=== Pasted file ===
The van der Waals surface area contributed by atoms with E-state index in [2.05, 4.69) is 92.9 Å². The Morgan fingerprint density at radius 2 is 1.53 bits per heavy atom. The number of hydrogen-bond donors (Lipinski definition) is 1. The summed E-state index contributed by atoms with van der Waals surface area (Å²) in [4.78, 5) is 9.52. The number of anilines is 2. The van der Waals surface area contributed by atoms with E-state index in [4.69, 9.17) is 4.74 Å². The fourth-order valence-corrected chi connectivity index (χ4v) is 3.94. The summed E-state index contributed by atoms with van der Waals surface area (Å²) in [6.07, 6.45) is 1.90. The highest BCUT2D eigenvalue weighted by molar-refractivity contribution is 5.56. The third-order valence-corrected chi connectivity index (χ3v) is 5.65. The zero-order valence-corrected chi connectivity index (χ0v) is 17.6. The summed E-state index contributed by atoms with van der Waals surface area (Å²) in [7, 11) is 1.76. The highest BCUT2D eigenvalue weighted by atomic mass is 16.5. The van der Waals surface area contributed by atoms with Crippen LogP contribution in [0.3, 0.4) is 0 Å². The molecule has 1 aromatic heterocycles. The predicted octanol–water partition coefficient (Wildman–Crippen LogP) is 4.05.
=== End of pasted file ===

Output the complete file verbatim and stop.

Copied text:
The van der Waals surface area contributed by atoms with E-state index in [2.05, 4.69) is 92.9 Å². The Morgan fingerprint density at radius 2 is 1.53 bits per heavy atom. The number of hydrogen-bond donors (Lipinski definition) is 1. The summed E-state index contributed by atoms with van der Waals surface area (Å²) in [4.78, 5) is 9.52. The number of anilines is 2. The van der Waals surface area contributed by atoms with E-state index in [4.69, 9.17) is 4.74 Å². The fourth-order valence-corrected chi connectivity index (χ4v) is 3.94. The summed E-state index contributed by atoms with van der Waals surface area (Å²) in [6.07, 6.45) is 1.90. The highest BCUT2D eigenvalue weighted by molar-refractivity contribution is 5.56. The third-order valence-corrected chi connectivity index (χ3v) is 5.65. The zero-order valence-corrected chi connectivity index (χ0v) is 17.6. The summed E-state index contributed by atoms with van der Waals surface area (Å²) in [7, 11) is 1.76. The highest BCUT2D eigenvalue weighted by atomic mass is 16.5. The van der Waals surface area contributed by atoms with Crippen LogP contribution in [0.3, 0.4) is 0 Å². The molecule has 1 aromatic heterocycles. The predicted octanol–water partition coefficient (Wildman–Crippen LogP) is 4.05.